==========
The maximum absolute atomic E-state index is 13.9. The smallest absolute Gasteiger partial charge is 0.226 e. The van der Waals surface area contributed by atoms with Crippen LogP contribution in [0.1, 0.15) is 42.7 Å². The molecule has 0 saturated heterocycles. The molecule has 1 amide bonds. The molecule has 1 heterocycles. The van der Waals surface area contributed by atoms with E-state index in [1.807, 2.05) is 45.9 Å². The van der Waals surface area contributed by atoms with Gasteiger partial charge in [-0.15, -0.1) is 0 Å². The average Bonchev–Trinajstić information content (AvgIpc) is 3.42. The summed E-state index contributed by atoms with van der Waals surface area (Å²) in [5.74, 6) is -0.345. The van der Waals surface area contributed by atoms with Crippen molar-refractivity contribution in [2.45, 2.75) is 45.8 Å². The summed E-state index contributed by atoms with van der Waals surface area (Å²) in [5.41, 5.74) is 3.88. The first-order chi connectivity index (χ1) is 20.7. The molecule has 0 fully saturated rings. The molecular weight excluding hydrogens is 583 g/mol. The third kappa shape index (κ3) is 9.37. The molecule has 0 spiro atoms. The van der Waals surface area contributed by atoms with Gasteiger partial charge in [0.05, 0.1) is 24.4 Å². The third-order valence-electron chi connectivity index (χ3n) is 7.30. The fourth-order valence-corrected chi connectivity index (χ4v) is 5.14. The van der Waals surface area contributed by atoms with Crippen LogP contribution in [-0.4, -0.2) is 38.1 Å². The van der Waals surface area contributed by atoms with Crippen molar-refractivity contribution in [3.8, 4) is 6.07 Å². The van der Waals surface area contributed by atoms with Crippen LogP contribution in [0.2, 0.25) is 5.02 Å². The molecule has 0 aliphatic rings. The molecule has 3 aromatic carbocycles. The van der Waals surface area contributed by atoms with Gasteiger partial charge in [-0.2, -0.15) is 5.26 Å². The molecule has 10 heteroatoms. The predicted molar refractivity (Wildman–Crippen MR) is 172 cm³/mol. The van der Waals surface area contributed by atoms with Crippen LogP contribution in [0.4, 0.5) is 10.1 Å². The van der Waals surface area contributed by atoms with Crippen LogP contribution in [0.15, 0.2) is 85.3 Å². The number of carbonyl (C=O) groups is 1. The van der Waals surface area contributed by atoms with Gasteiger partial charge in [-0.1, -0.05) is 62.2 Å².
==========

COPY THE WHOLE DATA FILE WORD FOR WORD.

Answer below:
The maximum absolute atomic E-state index is 13.9. The smallest absolute Gasteiger partial charge is 0.226 e. The van der Waals surface area contributed by atoms with Crippen LogP contribution in [0.1, 0.15) is 42.7 Å². The molecule has 0 saturated heterocycles. The molecule has 1 amide bonds. The molecule has 1 heterocycles. The van der Waals surface area contributed by atoms with E-state index in [1.807, 2.05) is 45.9 Å². The van der Waals surface area contributed by atoms with Gasteiger partial charge in [-0.15, -0.1) is 0 Å². The average Bonchev–Trinajstić information content (AvgIpc) is 3.42. The summed E-state index contributed by atoms with van der Waals surface area (Å²) in [5.74, 6) is -0.345. The van der Waals surface area contributed by atoms with Crippen molar-refractivity contribution in [2.45, 2.75) is 45.8 Å². The summed E-state index contributed by atoms with van der Waals surface area (Å²) in [5.41, 5.74) is 3.88. The first-order chi connectivity index (χ1) is 20.7. The molecule has 0 fully saturated rings. The molecular weight excluding hydrogens is 583 g/mol. The third kappa shape index (κ3) is 9.37. The molecule has 0 spiro atoms. The van der Waals surface area contributed by atoms with Gasteiger partial charge in [0.05, 0.1) is 24.4 Å². The third-order valence-electron chi connectivity index (χ3n) is 7.30. The fourth-order valence-corrected chi connectivity index (χ4v) is 5.14. The van der Waals surface area contributed by atoms with Crippen LogP contribution in [-0.4, -0.2) is 38.1 Å². The van der Waals surface area contributed by atoms with Crippen molar-refractivity contribution in [3.8, 4) is 6.07 Å². The van der Waals surface area contributed by atoms with Crippen LogP contribution in [0.2, 0.25) is 5.02 Å². The molecule has 0 aliphatic rings. The molecule has 3 aromatic carbocycles. The van der Waals surface area contributed by atoms with Gasteiger partial charge in [-0.2, -0.15) is 5.26 Å². The molecule has 10 heteroatoms. The predicted molar refractivity (Wildman–Crippen MR) is 172 cm³/mol. The van der Waals surface area contributed by atoms with Crippen LogP contribution in [0.4, 0.5) is 10.1 Å². The van der Waals surface area contributed by atoms with Crippen LogP contribution in [0.15, 0.2) is 85.3 Å². The number of carbonyl (C=O) groups is 1. The van der Waals surface area contributed by atoms with Gasteiger partial charge in [-0.1, -0.05) is 62.2 Å².